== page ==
BTW, that guestimated 9 billion a year figure for the US doesn’t count private contributions by individual citizens or by charities, churches, etc.

You are right…no one gives a shit about the starving poor in Africa. :dubious:


Not much of a mystery if you ask me…perhaps YOU should reflect on it a bit, hm? (btw, I dispute the fact that starvation is on the rise world wide…do you have anything to back that up with besides a gut feeling?)

Looking at Africa its incredibly clear why aid isn’t working…and it has nothing to do with the amount of aid shipped over or the willingness of the world to open their pocketbooks to the poor and the starving. It has to do with the instablility of the region, the lack of distribution systems, the corruption, the appathy and uncaring of the folks in charge of those hell hole nations for their people, and mostly with the incessant warfare that has rocked the continent for decades. Rather hard to distribute food and medicine into regions where its either siezed by one armed thug or another, not to mention the fact that said armed thug might just decide to kill you as look at you.



If you say so.

Looking at Africa its incredibly clear why aid isn’t working…and it has nothing to do with the amount of aid shipped over or the willingness of the world to open their pocketbooks to the poor and the starving. It has to do with the instablility of the region, the lack of distribution systems, the corruption, the appathy and uncaring of the folks in charge of those hell hole nations for their people, and mostly with the incessant warfare that has rocked the continent for decades. Rather hard to distribute food and medicine into regions where its either siezed by one armed thug or another, not to mention the fact that said armed thug might just decide to kill you as look at you./QUOTE]
Well, then it makes sense that we should do something about it, being the caring and generous people that we are.

But we don’t. Because that would be hard, and really, no one wants to go out of their way about it.

What do you propose? Should we invade those countries, topple the regimes, and install better governments? I’m not sure anything else would work.

Let me rephrase my question. Let us say the total aid effort towards tsunami victims was US$10 billion(from here . Dividing that by the number of people who received that aid we get a per capita aid of US$5,000 per person. This is of course based on the assumption that for every person dead there were 10 survivors who were affected and needed aid.
If we were to similarly computea figure of aid made available to the 8,000,000 who die each year because of hunger, although I am not certain for lack of figures, but it seems quite likely that a sum of US$5000/person is not made available to them. Never.
Regardless of why the aid does not reach them, more important was my question about the difference in reaction exhibited by the same very people, and that includes individuals, corporates, businesses, governments etc, towards two different types of disasters. The only difference I believe, and as someone mentioned, man’s morals, or their acivation, are not as responsive to tragedies and deaths as they are to shock value. More than the sheer size and number of deaths, an element of some form of catastrophic activity works better to make a person feel more charitable.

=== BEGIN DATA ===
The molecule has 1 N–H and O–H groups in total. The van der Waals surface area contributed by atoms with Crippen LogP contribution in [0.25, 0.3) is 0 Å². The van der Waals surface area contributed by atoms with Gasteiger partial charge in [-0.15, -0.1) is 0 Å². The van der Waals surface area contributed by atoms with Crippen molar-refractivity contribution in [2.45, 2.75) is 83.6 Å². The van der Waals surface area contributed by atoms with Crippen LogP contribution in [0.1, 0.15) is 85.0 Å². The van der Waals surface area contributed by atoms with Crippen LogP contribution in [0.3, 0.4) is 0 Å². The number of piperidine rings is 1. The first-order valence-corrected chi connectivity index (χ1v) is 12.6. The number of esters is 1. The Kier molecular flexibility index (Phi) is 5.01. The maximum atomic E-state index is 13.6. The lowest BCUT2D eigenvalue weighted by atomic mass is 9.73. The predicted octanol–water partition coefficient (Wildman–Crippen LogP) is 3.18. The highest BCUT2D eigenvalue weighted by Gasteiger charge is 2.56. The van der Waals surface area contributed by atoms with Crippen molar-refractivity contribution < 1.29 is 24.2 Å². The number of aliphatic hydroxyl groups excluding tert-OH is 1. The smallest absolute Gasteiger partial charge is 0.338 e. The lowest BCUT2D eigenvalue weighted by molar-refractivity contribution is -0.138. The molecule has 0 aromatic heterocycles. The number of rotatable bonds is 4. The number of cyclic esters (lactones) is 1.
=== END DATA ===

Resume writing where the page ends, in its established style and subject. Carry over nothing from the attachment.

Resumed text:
Funny animal - man!?

In short… yes. Aggressive humanitarianism. Only not unilateral. And with an actual plan behind it. And with followup infrastructure building investment.

Exactly. And after Iraq I’m pretty solidly against the US doing such a thing in the future either. Look at the reaction by The World™ to taking out Saddam after all. No, I think next time its going to be on The World™ to ‘fix’ Africa…if The World™ wants it fixed. Of course, this doesn’t even touch on if its right or wrong to do anything like that to ‘fix’ the problem of starvation in those countries. Or how really difficult it would be to attempt to impose stability and peace in those regions.

To my mind, if Iraq was wrong from a ‘moral’ or ‘legal’ standpoint, then going into Africa would be equally wrong…at least from the US’s perspective. And honestly, it would be wrong from The World™’s perspective too in that light. Only if The World™ was united in its desire to get rid of these hell hole nations and REALLY fix the problem would it be quasi-right to do.


If $5000 were available for every starving person, they still wouldn’t see any of it. The same thing would happen if $50,000 was available to every one, or $5. If no amount of money will do any good, why give any money at all?

With a disaster, at least people can see their charity actually doing something.

No, that reaction was to the inept manner in which the invasion was presented and executed. If someone halfway competent is in charge, The World ™ would probably be a tad more supportive than someone why says “you’re either with us or against us… and if you’re against us you’re evil.”